During Monday's presidential debate, Gov. Mitt Romney declared his undying affection for America's teachers:
Moderator Bob Schieffer chimed in: "I think we all love teachers."
But a new study from the Friedman Foundation for Educational Choice finds that it's not just teachers who are getting the love money, though they are getting plenty of it as well.
America's public schools saw a 96 percent increase in students but increased administrators and other non-teaching staff a staggering 702 percent since 1950, according to a new study of school personnel by the Friedman Foundation for Educational Choice….Teaching staff, in comparison, increased 252 percent.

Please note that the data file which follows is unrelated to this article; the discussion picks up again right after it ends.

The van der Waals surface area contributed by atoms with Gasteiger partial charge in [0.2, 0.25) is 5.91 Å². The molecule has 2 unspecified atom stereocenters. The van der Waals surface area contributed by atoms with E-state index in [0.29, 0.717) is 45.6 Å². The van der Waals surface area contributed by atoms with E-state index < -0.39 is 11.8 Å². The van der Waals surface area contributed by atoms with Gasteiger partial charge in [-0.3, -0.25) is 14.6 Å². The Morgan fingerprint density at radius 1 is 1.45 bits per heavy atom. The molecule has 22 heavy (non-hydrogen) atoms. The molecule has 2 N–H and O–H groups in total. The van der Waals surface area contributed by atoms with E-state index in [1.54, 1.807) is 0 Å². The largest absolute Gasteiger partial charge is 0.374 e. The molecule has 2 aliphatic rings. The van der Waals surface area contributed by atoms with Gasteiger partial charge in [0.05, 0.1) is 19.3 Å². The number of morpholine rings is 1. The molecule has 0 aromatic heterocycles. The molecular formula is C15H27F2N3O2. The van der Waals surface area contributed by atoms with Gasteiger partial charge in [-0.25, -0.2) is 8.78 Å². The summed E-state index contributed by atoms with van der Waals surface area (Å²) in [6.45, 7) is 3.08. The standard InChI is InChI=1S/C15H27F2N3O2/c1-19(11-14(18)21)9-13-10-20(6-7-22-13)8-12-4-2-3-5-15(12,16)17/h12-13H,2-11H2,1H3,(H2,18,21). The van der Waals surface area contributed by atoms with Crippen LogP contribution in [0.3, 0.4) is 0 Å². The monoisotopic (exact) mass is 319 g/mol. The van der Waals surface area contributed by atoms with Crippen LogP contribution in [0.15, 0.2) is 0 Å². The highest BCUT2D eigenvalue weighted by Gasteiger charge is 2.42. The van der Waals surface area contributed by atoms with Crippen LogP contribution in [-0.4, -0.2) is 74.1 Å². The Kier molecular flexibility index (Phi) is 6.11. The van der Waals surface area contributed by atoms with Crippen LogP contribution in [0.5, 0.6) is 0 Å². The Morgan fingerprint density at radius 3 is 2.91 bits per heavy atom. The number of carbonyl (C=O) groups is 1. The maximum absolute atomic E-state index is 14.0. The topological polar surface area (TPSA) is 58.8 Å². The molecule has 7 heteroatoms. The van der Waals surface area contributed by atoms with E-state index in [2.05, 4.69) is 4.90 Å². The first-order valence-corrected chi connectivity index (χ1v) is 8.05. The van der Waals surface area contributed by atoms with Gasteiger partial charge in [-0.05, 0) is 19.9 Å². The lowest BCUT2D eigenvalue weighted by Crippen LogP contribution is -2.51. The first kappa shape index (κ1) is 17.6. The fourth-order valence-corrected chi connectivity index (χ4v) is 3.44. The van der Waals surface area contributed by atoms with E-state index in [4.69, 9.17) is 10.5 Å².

Even states that had actual decreases in enrollment often had major bumps in education hiring:
- Maine had a decrease of 10.8 percent in student population yet increased its non-teaching staff by 76.1 percent.
- South Dakota lost 3.9 percent of its student population yet increased non-teaching staff by 55.4 percent.
- The District of Columbia lost 14.8 percent of its students yet increased non-teaching staff by 42 percent.
Here's the money math:
If non-teaching personnel had grown at the same rate as student population, American public schools would have an additional $24.3 billion annually. Scafidi's report concluded that $24.3 billion is equivalent to an annual $7,500 raise per teacher nationwide or a $1,700 school voucher for each child in poverty.
And here's your handy abysmal performance vs. astronomical spending reminder: